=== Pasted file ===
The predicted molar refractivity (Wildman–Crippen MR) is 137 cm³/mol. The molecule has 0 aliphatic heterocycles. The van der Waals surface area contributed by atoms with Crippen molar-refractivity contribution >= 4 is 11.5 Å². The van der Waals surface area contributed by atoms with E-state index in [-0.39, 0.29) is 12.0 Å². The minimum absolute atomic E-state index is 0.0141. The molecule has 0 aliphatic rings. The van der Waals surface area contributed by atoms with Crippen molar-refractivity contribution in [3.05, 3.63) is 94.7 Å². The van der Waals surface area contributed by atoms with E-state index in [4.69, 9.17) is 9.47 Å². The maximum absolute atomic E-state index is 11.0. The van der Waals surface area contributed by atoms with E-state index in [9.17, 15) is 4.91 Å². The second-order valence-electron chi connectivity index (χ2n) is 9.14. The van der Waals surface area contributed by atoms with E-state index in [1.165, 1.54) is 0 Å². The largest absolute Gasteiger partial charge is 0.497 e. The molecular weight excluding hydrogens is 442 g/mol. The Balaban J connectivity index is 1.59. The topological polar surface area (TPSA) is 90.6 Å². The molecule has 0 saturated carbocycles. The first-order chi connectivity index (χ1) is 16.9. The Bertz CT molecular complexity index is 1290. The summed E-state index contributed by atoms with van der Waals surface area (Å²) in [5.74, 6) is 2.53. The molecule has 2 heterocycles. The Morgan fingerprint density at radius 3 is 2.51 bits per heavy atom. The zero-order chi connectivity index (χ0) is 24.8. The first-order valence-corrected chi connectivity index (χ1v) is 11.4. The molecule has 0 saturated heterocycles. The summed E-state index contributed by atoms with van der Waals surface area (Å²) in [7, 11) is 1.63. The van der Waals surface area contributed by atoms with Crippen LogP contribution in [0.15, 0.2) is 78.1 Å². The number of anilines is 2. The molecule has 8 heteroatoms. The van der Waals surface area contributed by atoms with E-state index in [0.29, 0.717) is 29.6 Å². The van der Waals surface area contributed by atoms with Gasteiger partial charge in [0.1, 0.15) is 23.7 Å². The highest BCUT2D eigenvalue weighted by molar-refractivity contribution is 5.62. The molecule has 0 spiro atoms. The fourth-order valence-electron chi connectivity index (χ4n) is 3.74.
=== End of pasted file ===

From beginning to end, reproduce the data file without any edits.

The predicted molar refractivity (Wildman–Crippen MR) is 137 cm³/mol. The molecule has 0 aliphatic heterocycles. The van der Waals surface area contributed by atoms with Crippen molar-refractivity contribution >= 4 is 11.5 Å². The van der Waals surface area contributed by atoms with E-state index in [-0.39, 0.29) is 12.0 Å². The minimum absolute atomic E-state index is 0.0141. The molecule has 0 aliphatic rings. The van der Waals surface area contributed by atoms with Crippen molar-refractivity contribution in [3.05, 3.63) is 94.7 Å². The van der Waals surface area contributed by atoms with E-state index in [4.69, 9.17) is 9.47 Å². The maximum absolute atomic E-state index is 11.0. The van der Waals surface area contributed by atoms with E-state index in [9.17, 15) is 4.91 Å². The second-order valence-electron chi connectivity index (χ2n) is 9.14. The van der Waals surface area contributed by atoms with E-state index in [1.165, 1.54) is 0 Å². The largest absolute Gasteiger partial charge is 0.497 e. The molecular weight excluding hydrogens is 442 g/mol. The Balaban J connectivity index is 1.59. The topological polar surface area (TPSA) is 90.6 Å². The molecule has 0 saturated carbocycles. The first-order chi connectivity index (χ1) is 16.9. The Bertz CT molecular complexity index is 1290. The summed E-state index contributed by atoms with van der Waals surface area (Å²) in [5.74, 6) is 2.53. The molecule has 2 heterocycles. The Morgan fingerprint density at radius 3 is 2.51 bits per heavy atom. The zero-order chi connectivity index (χ0) is 24.8. The first-order valence-corrected chi connectivity index (χ1v) is 11.4. The molecule has 0 saturated heterocycles. The summed E-state index contributed by atoms with van der Waals surface area (Å²) in [7, 11) is 1.63. The van der Waals surface area contributed by atoms with Crippen LogP contribution in [0.15, 0.2) is 78.1 Å². The number of anilines is 2. The molecule has 8 heteroatoms. The van der Waals surface area contributed by atoms with E-state index in [0.29, 0.717) is 29.6 Å². The van der Waals surface area contributed by atoms with Gasteiger partial charge in [0.1, 0.15) is 23.7 Å². The highest BCUT2D eigenvalue weighted by molar-refractivity contribution is 5.62. The molecule has 0 spiro atoms. The fourth-order valence-electron chi connectivity index (χ4n) is 3.74.